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Thread: Breaking up when financially dependent???

  1. #1
    Kalika
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    Breaking up when financially dependent???

    I had a conversation with a friend earlier that got me thinking:

    What if you want to break up with someone on whom you're very financially dependent??


    My friend just bought a house recently (in her name only) but with plans to have her long-term bf live with her. Recently my friend confided in me that she does not want to continue in the relationship but she has been financially dependent on him to help take care of the household and their two children. She told me that she could barely pay only half of the bills on her own, let alone save any money.

    I feel really bad for her but I don't know what to tell her, because child support would not realistically cover the other half that she would need to make ends meet, and she doesn't have any family or support here.

    Have any of you been in a similar situation as her, and if so, what did you do??

  2. #2
    avman
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    Well she could get a roommate to help pay some of the bills. Perhaps then between child support and a roommate she'd have enough to get by and provide for the children.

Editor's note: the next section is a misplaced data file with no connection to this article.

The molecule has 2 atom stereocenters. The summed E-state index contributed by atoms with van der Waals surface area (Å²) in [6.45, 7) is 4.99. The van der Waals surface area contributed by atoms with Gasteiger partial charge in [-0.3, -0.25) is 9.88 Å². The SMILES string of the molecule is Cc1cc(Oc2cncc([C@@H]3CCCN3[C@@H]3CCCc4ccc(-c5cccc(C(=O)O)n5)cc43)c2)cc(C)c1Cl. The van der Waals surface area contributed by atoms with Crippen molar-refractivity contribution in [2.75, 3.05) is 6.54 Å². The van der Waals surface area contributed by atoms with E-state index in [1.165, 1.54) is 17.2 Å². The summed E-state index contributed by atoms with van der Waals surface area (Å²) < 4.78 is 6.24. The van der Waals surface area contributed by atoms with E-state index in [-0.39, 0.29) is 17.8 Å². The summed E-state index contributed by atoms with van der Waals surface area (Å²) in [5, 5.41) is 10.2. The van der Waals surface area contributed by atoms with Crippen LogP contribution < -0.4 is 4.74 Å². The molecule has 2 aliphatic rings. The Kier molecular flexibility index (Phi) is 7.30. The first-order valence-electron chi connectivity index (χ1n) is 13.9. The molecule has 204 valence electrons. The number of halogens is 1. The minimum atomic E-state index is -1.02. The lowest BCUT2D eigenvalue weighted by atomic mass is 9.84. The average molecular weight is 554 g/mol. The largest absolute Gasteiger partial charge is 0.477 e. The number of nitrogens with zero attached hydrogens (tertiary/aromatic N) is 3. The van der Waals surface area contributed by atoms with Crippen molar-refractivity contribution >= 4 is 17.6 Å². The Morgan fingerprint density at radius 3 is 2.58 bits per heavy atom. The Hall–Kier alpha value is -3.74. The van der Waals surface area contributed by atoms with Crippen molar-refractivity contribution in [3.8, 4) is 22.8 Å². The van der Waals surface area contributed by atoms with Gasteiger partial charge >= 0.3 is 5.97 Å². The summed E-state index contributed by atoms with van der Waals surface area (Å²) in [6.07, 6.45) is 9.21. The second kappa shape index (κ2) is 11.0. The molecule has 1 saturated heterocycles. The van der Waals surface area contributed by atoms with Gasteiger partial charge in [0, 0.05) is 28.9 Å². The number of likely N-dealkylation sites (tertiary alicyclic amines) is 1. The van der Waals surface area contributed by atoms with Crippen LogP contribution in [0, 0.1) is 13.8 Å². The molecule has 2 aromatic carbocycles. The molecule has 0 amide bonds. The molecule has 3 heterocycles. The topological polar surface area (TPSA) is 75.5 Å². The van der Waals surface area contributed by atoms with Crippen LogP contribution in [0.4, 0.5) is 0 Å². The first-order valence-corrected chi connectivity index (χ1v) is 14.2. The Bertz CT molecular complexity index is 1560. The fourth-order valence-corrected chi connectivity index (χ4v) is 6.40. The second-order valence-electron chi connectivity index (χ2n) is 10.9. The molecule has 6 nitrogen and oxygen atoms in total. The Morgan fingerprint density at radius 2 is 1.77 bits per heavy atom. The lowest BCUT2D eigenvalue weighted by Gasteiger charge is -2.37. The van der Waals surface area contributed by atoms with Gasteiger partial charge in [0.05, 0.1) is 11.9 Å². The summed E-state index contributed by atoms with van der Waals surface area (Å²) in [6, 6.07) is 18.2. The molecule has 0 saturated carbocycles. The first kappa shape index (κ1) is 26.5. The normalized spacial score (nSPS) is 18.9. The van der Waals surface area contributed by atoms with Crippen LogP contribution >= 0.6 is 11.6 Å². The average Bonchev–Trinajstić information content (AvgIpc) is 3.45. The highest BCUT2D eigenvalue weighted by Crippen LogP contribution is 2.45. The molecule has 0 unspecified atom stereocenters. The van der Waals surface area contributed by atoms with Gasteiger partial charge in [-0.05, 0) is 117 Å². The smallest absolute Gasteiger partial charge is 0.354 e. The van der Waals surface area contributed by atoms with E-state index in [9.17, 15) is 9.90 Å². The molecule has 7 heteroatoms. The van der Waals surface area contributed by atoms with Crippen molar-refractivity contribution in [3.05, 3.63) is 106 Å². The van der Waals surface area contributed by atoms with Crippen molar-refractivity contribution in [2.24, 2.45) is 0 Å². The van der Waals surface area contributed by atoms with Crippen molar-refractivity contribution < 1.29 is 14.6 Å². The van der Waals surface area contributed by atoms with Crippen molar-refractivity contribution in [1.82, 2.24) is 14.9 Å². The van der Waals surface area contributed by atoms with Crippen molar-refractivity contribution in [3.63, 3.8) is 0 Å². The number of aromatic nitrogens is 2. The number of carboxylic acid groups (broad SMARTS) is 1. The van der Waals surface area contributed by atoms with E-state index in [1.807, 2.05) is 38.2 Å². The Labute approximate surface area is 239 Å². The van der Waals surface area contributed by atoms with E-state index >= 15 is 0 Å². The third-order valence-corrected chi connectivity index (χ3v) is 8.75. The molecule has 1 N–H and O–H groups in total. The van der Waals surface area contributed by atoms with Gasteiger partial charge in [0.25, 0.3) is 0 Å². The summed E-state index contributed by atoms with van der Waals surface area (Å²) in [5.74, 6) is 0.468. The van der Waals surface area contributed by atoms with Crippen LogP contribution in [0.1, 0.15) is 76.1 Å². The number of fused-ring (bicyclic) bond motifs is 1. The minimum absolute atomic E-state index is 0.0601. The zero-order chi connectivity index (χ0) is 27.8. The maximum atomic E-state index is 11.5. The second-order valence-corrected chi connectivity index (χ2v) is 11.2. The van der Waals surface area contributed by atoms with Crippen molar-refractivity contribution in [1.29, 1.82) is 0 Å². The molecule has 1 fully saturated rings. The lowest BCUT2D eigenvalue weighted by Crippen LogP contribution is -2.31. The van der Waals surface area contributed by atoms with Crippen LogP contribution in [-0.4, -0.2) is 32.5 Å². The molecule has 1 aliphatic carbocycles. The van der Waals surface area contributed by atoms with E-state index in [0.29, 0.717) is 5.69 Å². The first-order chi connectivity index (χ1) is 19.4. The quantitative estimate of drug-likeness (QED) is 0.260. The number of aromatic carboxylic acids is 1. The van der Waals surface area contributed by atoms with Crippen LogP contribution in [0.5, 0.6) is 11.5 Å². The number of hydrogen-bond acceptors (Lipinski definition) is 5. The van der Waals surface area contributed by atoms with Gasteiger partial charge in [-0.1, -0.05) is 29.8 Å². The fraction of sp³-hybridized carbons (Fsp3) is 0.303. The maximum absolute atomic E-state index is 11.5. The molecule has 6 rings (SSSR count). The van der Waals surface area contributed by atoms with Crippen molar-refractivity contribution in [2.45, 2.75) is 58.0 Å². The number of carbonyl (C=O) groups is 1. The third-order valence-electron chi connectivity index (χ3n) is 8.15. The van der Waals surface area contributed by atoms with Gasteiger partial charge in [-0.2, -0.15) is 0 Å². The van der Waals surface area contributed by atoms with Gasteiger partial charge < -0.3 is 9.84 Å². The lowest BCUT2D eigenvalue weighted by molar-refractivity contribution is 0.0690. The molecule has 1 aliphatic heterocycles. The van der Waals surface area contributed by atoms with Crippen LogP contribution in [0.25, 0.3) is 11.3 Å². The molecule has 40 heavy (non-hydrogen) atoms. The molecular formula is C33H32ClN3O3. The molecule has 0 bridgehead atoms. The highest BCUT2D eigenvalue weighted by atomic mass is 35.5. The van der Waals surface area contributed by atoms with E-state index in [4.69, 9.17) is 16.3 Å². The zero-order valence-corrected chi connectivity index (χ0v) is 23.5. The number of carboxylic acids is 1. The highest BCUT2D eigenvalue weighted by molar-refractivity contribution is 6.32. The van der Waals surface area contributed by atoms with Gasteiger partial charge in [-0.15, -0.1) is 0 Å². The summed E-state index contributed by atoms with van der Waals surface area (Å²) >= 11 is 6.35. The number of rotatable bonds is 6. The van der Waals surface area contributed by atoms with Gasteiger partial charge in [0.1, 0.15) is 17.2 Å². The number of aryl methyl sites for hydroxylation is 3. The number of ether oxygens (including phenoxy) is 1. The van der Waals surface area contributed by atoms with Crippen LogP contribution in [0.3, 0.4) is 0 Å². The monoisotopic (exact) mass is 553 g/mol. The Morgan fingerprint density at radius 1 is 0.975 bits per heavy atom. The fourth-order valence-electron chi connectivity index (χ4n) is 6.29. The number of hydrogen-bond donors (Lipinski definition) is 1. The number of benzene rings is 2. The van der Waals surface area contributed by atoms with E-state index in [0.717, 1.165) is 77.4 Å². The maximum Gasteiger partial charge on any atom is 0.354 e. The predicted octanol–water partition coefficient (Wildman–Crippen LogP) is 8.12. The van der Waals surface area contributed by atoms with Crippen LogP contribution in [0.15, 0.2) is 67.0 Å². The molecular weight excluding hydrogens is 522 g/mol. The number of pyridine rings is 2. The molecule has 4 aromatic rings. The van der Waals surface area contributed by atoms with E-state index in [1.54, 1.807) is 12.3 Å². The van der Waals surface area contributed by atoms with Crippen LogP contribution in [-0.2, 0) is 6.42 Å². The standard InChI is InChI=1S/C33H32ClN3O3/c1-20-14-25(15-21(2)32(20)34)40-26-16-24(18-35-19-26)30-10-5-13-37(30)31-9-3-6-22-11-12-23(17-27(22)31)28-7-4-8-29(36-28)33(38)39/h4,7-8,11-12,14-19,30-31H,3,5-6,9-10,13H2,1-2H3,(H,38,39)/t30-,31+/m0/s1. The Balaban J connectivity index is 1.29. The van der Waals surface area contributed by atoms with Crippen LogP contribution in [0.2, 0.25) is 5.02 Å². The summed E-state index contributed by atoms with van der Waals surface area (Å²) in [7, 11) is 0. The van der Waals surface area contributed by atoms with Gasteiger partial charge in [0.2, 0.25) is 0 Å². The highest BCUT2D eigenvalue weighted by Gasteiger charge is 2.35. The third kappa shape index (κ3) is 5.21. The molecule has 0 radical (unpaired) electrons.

Otherwise she may have to sell the house and move to something she can afford.

  3. #3
    metrogirl
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    I don't think it's ever a good idea to be completely financially dependant on someone else and not be married.

    To many things can go wrong and then you risk losing everything. I think buying a house when you personally can't afford the bills that go with it is insane.

  4. #4
    unabashed
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    I've considered the possibility that I could end up in this situation. When I bought my house, I could handle all the expenses on my own. Now I live with my partner who contributes to our expenses. If we broke up, I'd have to really scale back, and would possibly have to sell the house. Owning a home has been unexpectedly costly. With increased taxes, higher utility bills, and endless home repairs, the cost of owning a home is not what I thought it would be. I am sorry for your friend. With that said, your friend is lucky because she has the house to sell, and does have the ability to leave a bad relationship.

  5. #5
    itsallgrand
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    So he's been paying a half or more of expenses yet he has no claim to any ownership. Geez, I think he got the worse deal! lol. A tight situation to put oneself in all around.

    Yes, either work more and get roommates and cut expenses and do all she can to keep the house.

    Or, consider selling the house for something she could realistically afford with two kids and to be able to provide the security of knowing the future isn't on pins and needles.

    Does she work? She could be working her butt off to increase what she can bring in as well.

  6. #6
    metrogirl